However, there will be some relief, as operational projects under infrastructure and core sectors that are generating cash flows are likely to get refinanced under the 5/25 refinance scheme announced by the RBI last year. However, those projects that are still under-construction with uncertainty around their future cash flows as well as all sectors other than infra and core sectors are likely to pose significant problems for banks. Besides, deterioration within NPL buckets is quite evident from the rising credit costs for most banks in FY15 and this deterioration will continue in FY16 as well, putting more stress on PSU Banks’ profitability. We hope that banks have recognised most of the stress upfront and have restructured in Q4 itself, though given the uncertain environment, we are not confident that incremental stress formation will reduce significantly.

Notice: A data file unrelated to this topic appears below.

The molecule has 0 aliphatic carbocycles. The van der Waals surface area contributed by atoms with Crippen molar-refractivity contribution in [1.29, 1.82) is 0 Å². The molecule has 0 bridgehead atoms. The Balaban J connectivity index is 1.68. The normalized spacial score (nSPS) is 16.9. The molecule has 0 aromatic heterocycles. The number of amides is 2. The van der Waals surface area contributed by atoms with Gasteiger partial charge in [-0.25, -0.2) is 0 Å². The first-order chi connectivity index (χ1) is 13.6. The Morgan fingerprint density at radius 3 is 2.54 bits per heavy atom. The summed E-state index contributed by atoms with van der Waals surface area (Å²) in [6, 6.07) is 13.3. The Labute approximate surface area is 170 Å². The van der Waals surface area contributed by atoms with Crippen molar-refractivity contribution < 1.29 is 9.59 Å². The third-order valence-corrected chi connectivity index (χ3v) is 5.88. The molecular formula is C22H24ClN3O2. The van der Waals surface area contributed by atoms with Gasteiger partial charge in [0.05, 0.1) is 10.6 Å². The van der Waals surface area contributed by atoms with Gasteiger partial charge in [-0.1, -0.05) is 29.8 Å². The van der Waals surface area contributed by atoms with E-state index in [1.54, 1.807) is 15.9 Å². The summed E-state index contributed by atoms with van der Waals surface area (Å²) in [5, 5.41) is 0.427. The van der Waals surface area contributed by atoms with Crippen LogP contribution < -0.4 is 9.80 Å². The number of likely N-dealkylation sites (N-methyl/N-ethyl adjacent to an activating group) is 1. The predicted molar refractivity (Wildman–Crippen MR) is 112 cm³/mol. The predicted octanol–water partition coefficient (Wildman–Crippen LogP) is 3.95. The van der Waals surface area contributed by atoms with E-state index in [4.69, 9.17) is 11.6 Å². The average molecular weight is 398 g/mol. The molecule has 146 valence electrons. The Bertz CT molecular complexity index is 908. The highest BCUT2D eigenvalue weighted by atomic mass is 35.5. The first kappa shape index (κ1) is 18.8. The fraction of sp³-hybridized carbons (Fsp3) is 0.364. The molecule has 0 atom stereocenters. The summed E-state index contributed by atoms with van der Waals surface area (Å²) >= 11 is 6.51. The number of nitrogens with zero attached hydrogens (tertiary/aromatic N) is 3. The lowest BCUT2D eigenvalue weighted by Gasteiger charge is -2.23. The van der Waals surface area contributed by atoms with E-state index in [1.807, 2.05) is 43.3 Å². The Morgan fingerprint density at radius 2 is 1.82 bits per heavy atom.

Monsoon-led agri-sector risks looming: It’s still early days for monsoons in India, though most global forecasters are predicting a strong El Nino this year. The Indian Meteorological department is also predicting a 12% rain deficient, which could negatively impact the agri sector. This is in addition to the already slowing momentum of the rural economy. Most PSU banks have aggressively grown their agri-loan books over the past couple of years, which could lead to higher slippages in the next few quarters.
Adverse bond yield movement: The 10-year benchmark G-sec had corrected over 125 bps in FY15, which PSU banks capitalised on to book significant trading gains, which helped them to partially offset their elevated credit costs.
Given the broad expectation of rates declining over the next few quarters, we suspect that most PSU banks would have shifted a significant quantum of G-secs from HTM to AFS category, which would have increased the duration of the AFS book, in the hope of continuing to book treasury gains. However, the yields have spiked sharply in the last fortnight with the benchmark moving up by 25bps to 7.89%. As a result, we expect treasury gains to decline significantly as well as potentially higher MTM losses. A weak treasury performance could significantly impact RoA of PSU banks, especially given their elevated credit costs.